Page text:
The cock frequently appears in heraldry as a hybrid like the cock-fish, or the cockatrice (the King of Serpents) of Greek myth. The cock is one animal that represents the Resurrection of Christ, because its crow heralds the dawn. It is a powerful symbol for light and good, due to the Christian belief that evil flourishes in the dark. In the Bible, Christ predicted that one of his disciples would deny him thrice before the cock had crowed. In Central European folklore, it was believed that the Devil would flee at the first sound of the cock's crow. In medieval heraldry, the cock represents a hero because it will fight to the death. It appeared on battle standards in South Asian myths. In the Middle Ages, the heraldic gamecock was used for cock-fighting. As with the bear and lion, it frequently appears, in a play of words, in the arms of those with names that include "cock," such as Handcock and Cockayne. It is more likely to appear as a crest than as a charge. The cock has the attributes of courage, vigilance and watchfulness (the cock that crows).

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cockatrice

The cockatrice is an imaginary creature, said to be the result of a chicken's egg which was hatched by a serpent. It is depicted with the head and legs of a cock and the body of a dragon. It inspired fear, but also symbolized strength, pugnacity, and power.

column

column

The pillar or column is one of the architectural elements which occur frequently in heraldry as charges. It symbolizes wisdom and fortitude.

combatant / respectant

combatant / respectant

The term `combatant' refers to the depiction of two animals or mythical beasts emblazoned facing each other, either as `rampant' or as `segreant'. When two docile animals are thus depicted, they are described as `respectant'. This attitude suggests warrior spirit and power.

comet

comet

Generally emblazoned as a mullet of six points with a tail extending to the side of the shield, the comet had a complex meaning during the Middle Ages. It was seen as both a positive and negative omen, but was generally associated with hope and prophecy.

concentric annulets

concentric annulets

This heraldic charge, sometimes referred to as a `whirlpool', appears for instance in the arms of the English family of Gorges, whose roots can be dated back to the Norman Conquest. It symbolizes strength, longevity and luck.

couchant

couchant

When depicted couchant, the lion is resting with its paws on the ground, but with its head elevated. This attitude denotes vigilance and power.

couchant guardant

couchant guardant

A beast described as `couchant guardant' is lying down as in the traditional `couchant' attitude, but faces towards the viewer. It signifies sovereignty, majesty and watchfulness.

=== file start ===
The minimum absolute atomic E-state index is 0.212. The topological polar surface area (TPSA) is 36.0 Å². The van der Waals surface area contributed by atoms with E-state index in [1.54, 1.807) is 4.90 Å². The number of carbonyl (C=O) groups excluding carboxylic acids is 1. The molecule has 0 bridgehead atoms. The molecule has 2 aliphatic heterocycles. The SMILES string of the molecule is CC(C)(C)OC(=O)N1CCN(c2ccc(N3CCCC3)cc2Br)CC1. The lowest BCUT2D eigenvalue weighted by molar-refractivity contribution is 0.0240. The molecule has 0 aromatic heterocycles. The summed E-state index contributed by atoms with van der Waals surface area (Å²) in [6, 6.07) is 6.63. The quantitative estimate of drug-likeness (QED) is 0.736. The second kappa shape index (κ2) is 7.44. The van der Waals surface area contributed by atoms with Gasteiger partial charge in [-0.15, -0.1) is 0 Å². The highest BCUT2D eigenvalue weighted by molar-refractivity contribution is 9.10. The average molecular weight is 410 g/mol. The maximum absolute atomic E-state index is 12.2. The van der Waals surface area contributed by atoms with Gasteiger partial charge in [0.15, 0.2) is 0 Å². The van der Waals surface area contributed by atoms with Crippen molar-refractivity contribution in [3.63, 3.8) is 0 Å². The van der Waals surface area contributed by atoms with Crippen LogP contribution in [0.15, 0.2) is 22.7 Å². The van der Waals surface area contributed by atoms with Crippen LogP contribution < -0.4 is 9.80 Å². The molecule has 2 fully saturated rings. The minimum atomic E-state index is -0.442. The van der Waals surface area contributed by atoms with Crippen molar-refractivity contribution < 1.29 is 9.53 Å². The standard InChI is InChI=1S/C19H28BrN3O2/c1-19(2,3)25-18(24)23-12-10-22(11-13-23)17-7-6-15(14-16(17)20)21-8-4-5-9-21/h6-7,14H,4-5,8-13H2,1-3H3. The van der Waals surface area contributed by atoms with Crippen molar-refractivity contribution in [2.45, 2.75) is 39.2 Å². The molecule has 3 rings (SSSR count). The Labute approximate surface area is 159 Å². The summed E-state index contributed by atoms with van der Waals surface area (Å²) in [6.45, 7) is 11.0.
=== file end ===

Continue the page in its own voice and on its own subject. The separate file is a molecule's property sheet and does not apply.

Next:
counter potent

counter potent

A variant of the potent when it is emblazoned as a fur (that is, when it creates a recurring fur-like pattern on a shield) is the counter potent. These two instances are depicted with reversed tinctures and fields, and usually occur together to create the so-called potent counter-potent.

counter vair

counter vair

A variant of vair with the same tinctures (azure on field argent), in the case of the counter vair each second row of bell-shaped objects is reverted, so that the figures created resemble shields. This fur seldom occurs in heraldry.

courant

A beast described as `courant' is depicted as in motion, running at full stride, with both pairs of legs in the air. It is an emblem of swiftness, strength and enthusiasm.

covered cup

The covered cup was originally part of canting arms, alluding to the name of "Butler", in direct association with the office of king's butler. It therefore symbolized all the beneficial qualities that a bearer who held this office needed to possess: obedience, constancy, discipline, loyalty and faith.

coward

coward

The term `coward' refers to a lion (usually) or another beast depicted with its tail between its legs. Similarly to the `morne' and `disarmed' attitudes, it symbolizes obedience and temperance.

cramp

cramp

This instrument, also known as a `wolf-hook' or `Wolfsangel', was used during hunting in the Middle Ages, but also appears as a mark of medieval stonemasons. It is depicted in several ways in heraldry. Due to its association with the wolf, it stands for warrior spirit and power.

crane

crane

The crane has a rich symbolic history in the works of medieval exegetes, who drew on the ancient legend of the crane holding a rock in its foot to keep itself awake and associated it with watchfulness, vigilance, prudence and dutifulness, as well as Christian wisdom and foresight.

crescent

crescent

The crescent or the half-moon was introduced in heraldry probably after the crusades, and was initially a symbol of Islam. In English heraldry it was the mark of cadency of the second son. It symbolized enlightenment, courage and excellence.

crescent with human face

crescent with human face

Similarly to the sun with human face, the moon in its crescent form is frequently represented in heraldry, owing to ancient and medieval astrological beliefs which anthropomorphized the heavenly spheres. It stands for hope, peace and purity, due to its association in medieval iconography with the Holy Virgin.

crest

crest

The crest is an extremely significant element in heraldry, which stands on top of the helmet within a coat of arms. The crest may be almost any type of object, animal, bird, etc., and it is not always related to the bearer's coat of arms but can reflect his or her own personality and character.

cross

cross

Perhaps the most significant of the `honourable ordinaries', the cross has appeared on shields from the earliest times of heraldry. One of the medieval heroes who bore a cross gules on a field argent was Galahad, who discovered the Holy Grail. It signifies purity, sacrifice, sacredness and victory.

cross botony or trefly

cross botony or trefly

The cross botonny or trefly's is distinguished by the trefoil-like endings of its arms. Similarly to the cross flory and the cross Moline, it stands for victory over sin, glory and majesty.

cross couped or crosslet couped

cross couped or crosslet couped

The cross couped or its diminutive, the crosslet couped, is a bearing which does not extend to the edges of the shield, as a result of its limbs being `couped' or cut. It is a symbol of Christian faith, virtue and spirit.